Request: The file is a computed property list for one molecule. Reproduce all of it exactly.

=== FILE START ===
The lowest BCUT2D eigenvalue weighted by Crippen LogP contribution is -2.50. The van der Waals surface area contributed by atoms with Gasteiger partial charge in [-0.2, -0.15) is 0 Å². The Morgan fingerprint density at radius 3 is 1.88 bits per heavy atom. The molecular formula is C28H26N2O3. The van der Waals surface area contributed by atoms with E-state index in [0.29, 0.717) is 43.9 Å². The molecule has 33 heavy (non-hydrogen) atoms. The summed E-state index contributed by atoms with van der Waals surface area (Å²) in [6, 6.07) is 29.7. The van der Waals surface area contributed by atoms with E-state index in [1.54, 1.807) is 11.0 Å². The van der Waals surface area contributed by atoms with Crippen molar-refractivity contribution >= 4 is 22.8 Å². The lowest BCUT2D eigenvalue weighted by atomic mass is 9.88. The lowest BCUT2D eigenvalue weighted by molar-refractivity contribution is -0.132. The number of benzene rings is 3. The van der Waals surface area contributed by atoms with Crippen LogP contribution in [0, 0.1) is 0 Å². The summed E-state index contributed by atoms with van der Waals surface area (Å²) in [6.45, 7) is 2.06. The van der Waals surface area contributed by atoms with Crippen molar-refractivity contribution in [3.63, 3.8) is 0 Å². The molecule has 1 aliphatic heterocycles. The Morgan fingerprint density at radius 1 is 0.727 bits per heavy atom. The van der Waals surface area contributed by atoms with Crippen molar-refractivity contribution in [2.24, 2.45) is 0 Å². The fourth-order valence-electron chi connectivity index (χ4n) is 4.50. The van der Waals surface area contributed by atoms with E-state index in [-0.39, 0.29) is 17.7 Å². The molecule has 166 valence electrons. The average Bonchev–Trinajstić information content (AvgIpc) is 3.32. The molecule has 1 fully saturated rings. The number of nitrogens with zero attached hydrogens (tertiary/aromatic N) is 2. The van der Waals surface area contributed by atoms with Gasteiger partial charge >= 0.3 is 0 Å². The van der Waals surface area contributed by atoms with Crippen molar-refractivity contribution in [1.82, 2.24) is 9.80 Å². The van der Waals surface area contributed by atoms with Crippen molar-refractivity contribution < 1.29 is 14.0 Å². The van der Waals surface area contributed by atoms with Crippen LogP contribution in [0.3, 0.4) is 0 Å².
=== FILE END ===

The lowest BCUT2D eigenvalue weighted by Crippen LogP contribution is -2.50. The van der Waals surface area contributed by atoms with Gasteiger partial charge in [-0.2, -0.15) is 0 Å². The Morgan fingerprint density at radius 3 is 1.88 bits per heavy atom. The molecular formula is C28H26N2O3. The van der Waals surface area contributed by atoms with E-state index in [0.29, 0.717) is 43.9 Å². The molecule has 33 heavy (non-hydrogen) atoms. The summed E-state index contributed by atoms with van der Waals surface area (Å²) in [6, 6.07) is 29.7. The van der Waals surface area contributed by atoms with E-state index in [1.54, 1.807) is 11.0 Å². The van der Waals surface area contributed by atoms with Crippen molar-refractivity contribution >= 4 is 22.8 Å². The lowest BCUT2D eigenvalue weighted by atomic mass is 9.88. The lowest BCUT2D eigenvalue weighted by molar-refractivity contribution is -0.132. The number of benzene rings is 3. The van der Waals surface area contributed by atoms with Crippen LogP contribution in [0, 0.1) is 0 Å². The summed E-state index contributed by atoms with van der Waals surface area (Å²) in [6.45, 7) is 2.06. The van der Waals surface area contributed by atoms with Crippen molar-refractivity contribution in [3.63, 3.8) is 0 Å². The molecule has 1 aliphatic heterocycles. The Morgan fingerprint density at radius 1 is 0.727 bits per heavy atom. The van der Waals surface area contributed by atoms with Crippen molar-refractivity contribution in [2.24, 2.45) is 0 Å². The fourth-order valence-electron chi connectivity index (χ4n) is 4.50. The van der Waals surface area contributed by atoms with E-state index in [-0.39, 0.29) is 17.7 Å². The molecule has 166 valence electrons. The average Bonchev–Trinajstić information content (AvgIpc) is 3.32. The molecule has 1 fully saturated rings. The number of nitrogens with zero attached hydrogens (tertiary/aromatic N) is 2. The van der Waals surface area contributed by atoms with Gasteiger partial charge >= 0.3 is 0 Å². The van der Waals surface area contributed by atoms with Crippen molar-refractivity contribution in [1.82, 2.24) is 9.80 Å². The van der Waals surface area contributed by atoms with Crippen molar-refractivity contribution < 1.29 is 14.0 Å². The van der Waals surface area contributed by atoms with Crippen LogP contribution in [0.3, 0.4) is 0 Å².